HONOLULU – For about a week, Hawaii's famous sunny weather has been replaced with thunderstorms, large pieces of hail, and the arrival of what weather officials say was the first tornado in four years to hit the islands.
The tornado formed as a waterspout offshore. After 7 a.m., it pushed more than a mile inland, tearing off part of a roof and carrying it several hundred yards through the coastal town and Honolulu suburb of Kailua. No one was injured.
A 30-minute hail storm Friday over windward Oahu was "unprecedented," for Hawaii, said Tom Birchard, senior meteorologist for the National Weather Service in Honolulu. Not only is it highly unusual for hail to fall over Hawaii, but some stones that measured as large as three inches are likely record-breaking, he said.
Small stones were reported to have fallen on other islands over the course of about a week of heavy rains that closed schools, caused sewage spills, flooded homes and dampened vacations. There were landslides, power outages and roads blocked by trees, boulders and mud.
Thunderstorms were in Friday's forecast but heavy rains were expected to subside by Saturday.
It's the tail end of Hawaii's rainy season. "The rain is not all that unusual but the hail and strength of the thunderstorms are unusual," he said.
The weather service estimates the tornado had wind speeds of 60 to 70 miles per hour and stretched 20 yards wide. The twister damaged or destroyed several roofs and toppled trees and power lines.
The last tornado to hit Hawaii was a waterspout that traveled from the ocean over Kauai's south side in 2008. The same thing happened on Lanai in 2006. Both caused less damage, however, as they struck less densely populated areas.
The weather service was still compiling total rainfall amounts but Birchard said records will likely be broken. For the seven-day period ending Friday, the highest rainfall level was nearly 46 inches in Hanalei on Kauai.
Visitors to tourism-dependent Hawaii were urged to check weather advisories and warnings and to follow all recommendations. "As the storm continues to pass through our Hawaiian islands, we remain open for business," said Hawaii Tourism Authority President and CEO Mike McCartney.
Mike Zellman was hoping to trade cold weather in Hamburg, Germany, with sunshine in Hawaii. He and his wife, clad in windbreakers, spent Friday afternoon at the state Capitol and planned to take refuge from the showers in a Honolulu shopping center.
"In the morning, we wanted to go to Diamond Head but it was closed because of the wonderful weather," he said sarcastically. The weather has affected "everything" during their three days on Oahu so far: "Beach time. Nature time. The landscape," he said.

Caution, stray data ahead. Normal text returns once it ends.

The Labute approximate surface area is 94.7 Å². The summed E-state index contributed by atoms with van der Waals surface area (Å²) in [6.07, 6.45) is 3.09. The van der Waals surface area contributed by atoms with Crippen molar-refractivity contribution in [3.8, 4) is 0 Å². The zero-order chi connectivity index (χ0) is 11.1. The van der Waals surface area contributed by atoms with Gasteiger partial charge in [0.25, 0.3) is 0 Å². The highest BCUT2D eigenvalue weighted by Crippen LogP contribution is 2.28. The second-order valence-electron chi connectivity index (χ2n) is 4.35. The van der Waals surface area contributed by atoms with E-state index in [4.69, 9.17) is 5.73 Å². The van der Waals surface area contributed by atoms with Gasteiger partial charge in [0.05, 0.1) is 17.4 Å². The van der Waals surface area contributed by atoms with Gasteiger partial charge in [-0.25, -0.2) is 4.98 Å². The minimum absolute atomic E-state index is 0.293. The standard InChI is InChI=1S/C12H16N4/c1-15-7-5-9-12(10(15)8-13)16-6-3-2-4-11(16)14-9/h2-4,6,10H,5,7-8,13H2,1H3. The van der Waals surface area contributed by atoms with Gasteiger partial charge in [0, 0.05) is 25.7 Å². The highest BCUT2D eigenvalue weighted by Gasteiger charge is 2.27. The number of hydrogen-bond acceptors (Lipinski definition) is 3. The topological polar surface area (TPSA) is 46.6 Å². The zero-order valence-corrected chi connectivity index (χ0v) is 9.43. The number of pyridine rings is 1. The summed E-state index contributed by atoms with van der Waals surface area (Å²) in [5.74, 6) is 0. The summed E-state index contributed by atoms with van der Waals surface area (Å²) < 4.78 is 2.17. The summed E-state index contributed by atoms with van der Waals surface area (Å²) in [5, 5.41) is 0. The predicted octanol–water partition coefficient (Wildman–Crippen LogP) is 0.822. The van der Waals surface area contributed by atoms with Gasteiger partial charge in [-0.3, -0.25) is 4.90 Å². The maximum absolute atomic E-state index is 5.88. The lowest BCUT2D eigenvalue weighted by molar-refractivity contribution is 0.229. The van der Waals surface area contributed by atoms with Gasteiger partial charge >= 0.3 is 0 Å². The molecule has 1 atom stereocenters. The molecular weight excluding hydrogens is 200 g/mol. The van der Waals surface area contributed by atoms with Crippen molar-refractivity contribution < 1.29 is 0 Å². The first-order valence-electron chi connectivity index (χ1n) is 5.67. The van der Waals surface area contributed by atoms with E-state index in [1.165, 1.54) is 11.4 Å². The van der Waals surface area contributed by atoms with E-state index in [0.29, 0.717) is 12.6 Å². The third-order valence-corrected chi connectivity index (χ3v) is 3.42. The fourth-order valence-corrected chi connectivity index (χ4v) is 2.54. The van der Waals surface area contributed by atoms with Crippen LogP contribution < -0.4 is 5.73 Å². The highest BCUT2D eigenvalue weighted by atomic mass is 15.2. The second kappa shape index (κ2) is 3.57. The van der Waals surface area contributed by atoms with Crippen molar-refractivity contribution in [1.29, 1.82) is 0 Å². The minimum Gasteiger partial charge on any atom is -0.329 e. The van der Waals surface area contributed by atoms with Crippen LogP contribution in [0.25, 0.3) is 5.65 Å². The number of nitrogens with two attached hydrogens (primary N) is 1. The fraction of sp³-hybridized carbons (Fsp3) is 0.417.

While there were reports of hotels crowded by guests stranded from canceled flights, George Costa, director of Kauai's Office of Economic Development, said hotels were faring well as rain subsided Friday. "There are several road closures due to landslides and most of the inconvenience is being experienced by the resort staff not being able to report to work," he said.
Defense Secretary Leon Panetta told a crowd at U.S. Pacific Command headquarters for a ceremony that it was nice to be in Hawaii, "rain and all."
"The rain here is not the same as it is elsewhere, It has a different flavor to it," he said. The ceremony was moved indoors to an auditorium.
Gov. Neil Abercrombie declared a disaster for Oahu and neighboring Kauai, which were the first islands to see the brunt of the storms starting last weekend. Since Monday, nearly 100,000 gallons of a heavy mixture of storm water and untreated wastewater spilled into streams during five different sewer spills on Oahu, city officials said.
As the weather system moved on to Maui and Molokai, residents also dealt with flooded homes and blocked roads. The Department of Water Supply advised central and south Maui to boil water before drinking as a precaution avoid possible contamination with rainwater.
The Coast Guard warned mariners to brace the vessels for gusty trades forecast for into next week. A small craft advisory was issued for all waters around the islands, which will be vulnerable to a line of thunderstorms producing strong winds of nearly 40 mph or greater and possible waterspouts.
At least six boats broke away from their moorings within the past week and one boat sank after being struck by lightning Monday.
Associated Press writers Audrey McAvoy and Treena Shapiro contributed to this report.